It is therefore quite important to build up an ability to balance personal and company objectives. Professionals who do decide to move on must ensure it is done in the best possible manner so as not to burn bridges, something that applies universally.

Social norms: understanding public and private "face"

The Japanese society has a strong sense of public "face" and a private "face". Privacy is usually protected at all costs unlike in India where office colleagues are often acquainted with each other's family members.

Consequently, an invitation to come home for dinner from a Japanese colleague is an act that seeks to express one of the highest forms of trust and faith in the relationship and should never be turned down.

As trust and relationships shape the core of professional and personal relationships, new business relationships happen at a freezing pace. Almost all relationships are for the longer term and quite remunerative after the first few transactions -- quite similar to running a marathon as opposed to a sprint! This is in stark contrast with western business concepts where speed is of essence.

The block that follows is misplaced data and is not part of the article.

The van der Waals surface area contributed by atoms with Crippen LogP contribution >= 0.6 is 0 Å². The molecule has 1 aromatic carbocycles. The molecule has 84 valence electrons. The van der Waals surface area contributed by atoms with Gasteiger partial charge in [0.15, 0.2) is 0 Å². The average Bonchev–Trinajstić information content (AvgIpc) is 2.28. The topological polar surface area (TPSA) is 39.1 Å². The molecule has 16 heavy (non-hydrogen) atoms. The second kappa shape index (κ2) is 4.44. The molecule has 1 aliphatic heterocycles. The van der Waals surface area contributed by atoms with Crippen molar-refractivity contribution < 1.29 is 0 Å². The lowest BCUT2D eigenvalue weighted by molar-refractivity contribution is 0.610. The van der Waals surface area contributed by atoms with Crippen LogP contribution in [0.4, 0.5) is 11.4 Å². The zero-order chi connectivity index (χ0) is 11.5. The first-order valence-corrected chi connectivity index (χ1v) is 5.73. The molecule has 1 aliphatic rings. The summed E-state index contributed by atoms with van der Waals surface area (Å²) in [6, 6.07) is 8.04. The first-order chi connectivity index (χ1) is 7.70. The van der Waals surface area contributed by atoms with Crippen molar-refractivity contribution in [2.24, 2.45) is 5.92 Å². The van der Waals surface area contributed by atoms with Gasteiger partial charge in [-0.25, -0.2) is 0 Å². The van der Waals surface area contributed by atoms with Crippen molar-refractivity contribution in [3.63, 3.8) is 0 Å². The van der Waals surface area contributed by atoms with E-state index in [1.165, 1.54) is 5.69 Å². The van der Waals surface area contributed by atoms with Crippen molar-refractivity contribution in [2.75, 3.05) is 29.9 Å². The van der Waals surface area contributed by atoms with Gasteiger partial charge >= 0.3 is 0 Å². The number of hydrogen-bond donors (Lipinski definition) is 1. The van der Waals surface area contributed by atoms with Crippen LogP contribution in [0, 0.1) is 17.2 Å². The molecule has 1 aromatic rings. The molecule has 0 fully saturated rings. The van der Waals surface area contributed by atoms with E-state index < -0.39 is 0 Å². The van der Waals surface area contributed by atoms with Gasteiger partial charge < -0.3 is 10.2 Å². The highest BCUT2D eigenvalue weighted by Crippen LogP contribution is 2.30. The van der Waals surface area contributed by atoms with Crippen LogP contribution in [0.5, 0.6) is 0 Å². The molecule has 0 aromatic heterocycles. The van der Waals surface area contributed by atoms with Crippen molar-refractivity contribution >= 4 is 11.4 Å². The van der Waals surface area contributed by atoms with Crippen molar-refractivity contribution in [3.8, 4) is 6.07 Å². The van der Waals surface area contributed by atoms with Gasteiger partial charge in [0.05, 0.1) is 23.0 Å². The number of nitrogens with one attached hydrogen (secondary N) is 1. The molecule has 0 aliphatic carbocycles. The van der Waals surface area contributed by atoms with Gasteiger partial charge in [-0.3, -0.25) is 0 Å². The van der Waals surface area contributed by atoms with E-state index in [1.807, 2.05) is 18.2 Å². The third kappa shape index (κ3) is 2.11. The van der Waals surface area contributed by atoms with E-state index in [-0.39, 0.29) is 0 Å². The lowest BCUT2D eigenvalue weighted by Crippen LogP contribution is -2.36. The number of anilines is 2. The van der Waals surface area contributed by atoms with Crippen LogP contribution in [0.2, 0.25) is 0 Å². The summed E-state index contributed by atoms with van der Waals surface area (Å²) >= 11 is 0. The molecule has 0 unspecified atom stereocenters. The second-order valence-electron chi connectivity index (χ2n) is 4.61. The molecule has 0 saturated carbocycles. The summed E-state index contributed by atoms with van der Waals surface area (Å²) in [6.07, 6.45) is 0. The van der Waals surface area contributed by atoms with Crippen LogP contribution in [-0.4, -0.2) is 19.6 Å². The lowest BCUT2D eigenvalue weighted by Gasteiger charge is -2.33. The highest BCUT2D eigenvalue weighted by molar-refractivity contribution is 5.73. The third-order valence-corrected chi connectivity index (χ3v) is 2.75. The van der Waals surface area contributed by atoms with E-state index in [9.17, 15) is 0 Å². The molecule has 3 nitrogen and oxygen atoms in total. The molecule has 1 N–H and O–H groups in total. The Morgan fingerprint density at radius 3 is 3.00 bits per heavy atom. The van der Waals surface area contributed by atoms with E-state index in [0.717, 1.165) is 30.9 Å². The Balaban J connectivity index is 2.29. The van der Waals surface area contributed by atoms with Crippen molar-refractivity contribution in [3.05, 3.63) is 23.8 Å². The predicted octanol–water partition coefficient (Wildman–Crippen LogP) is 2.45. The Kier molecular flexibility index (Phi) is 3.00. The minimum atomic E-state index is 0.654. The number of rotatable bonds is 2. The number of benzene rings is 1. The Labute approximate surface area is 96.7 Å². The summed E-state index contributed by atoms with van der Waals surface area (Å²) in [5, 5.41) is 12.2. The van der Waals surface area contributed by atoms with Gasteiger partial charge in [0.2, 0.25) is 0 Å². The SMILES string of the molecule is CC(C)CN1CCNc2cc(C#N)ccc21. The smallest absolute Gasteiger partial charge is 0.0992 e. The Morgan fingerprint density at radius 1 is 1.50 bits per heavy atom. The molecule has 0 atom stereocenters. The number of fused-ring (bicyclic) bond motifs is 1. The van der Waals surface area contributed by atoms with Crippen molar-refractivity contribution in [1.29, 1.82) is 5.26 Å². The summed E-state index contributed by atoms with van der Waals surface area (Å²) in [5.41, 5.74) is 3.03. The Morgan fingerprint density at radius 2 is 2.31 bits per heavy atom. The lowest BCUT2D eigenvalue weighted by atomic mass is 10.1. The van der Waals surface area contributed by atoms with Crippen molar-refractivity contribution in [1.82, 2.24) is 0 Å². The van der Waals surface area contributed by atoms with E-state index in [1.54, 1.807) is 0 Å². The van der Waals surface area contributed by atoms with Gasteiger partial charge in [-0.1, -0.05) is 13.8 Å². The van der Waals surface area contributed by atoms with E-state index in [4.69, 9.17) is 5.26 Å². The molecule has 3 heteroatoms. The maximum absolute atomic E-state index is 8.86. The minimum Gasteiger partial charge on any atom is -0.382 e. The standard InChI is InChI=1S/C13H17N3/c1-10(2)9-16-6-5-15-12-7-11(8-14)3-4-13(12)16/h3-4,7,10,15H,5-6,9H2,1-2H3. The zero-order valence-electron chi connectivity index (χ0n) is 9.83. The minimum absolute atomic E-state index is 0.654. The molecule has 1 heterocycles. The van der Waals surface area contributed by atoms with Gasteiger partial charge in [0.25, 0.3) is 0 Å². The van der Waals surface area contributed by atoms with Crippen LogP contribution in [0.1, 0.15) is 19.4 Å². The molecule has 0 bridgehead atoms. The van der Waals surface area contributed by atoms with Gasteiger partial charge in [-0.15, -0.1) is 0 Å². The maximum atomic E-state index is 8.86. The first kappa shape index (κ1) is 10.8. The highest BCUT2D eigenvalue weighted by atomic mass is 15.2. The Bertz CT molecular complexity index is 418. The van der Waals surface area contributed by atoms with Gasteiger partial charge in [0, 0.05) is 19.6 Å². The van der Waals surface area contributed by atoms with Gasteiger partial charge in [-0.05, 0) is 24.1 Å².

Adjustments to the palate

Getting the food one loves or can begin to like, plays an important role in helping a person adjust and enjoy the place he/she has moved to. For most vegetarians, food could pose some initial challenges but one can certainly adapt reasonably quickly, as can be seen by the growing number of Indians in Japan.

With a good understanding of Japanese gastronomy, it will eventually become easier to select and order vegetarian items in restaurants. Moreover, the demand for certain types of food with the rising population of Indian professionals in the country is slowly being met.

The world-renowned Japanese cuisine is mostly healthy and usually not deep-fried. The main items are either sticky rice or noodles. Conventionally, the cuisine has included fish/seafood to a large extent. Meat dishes becoming a part of traditional Japanese cuisine is a relatively recent development.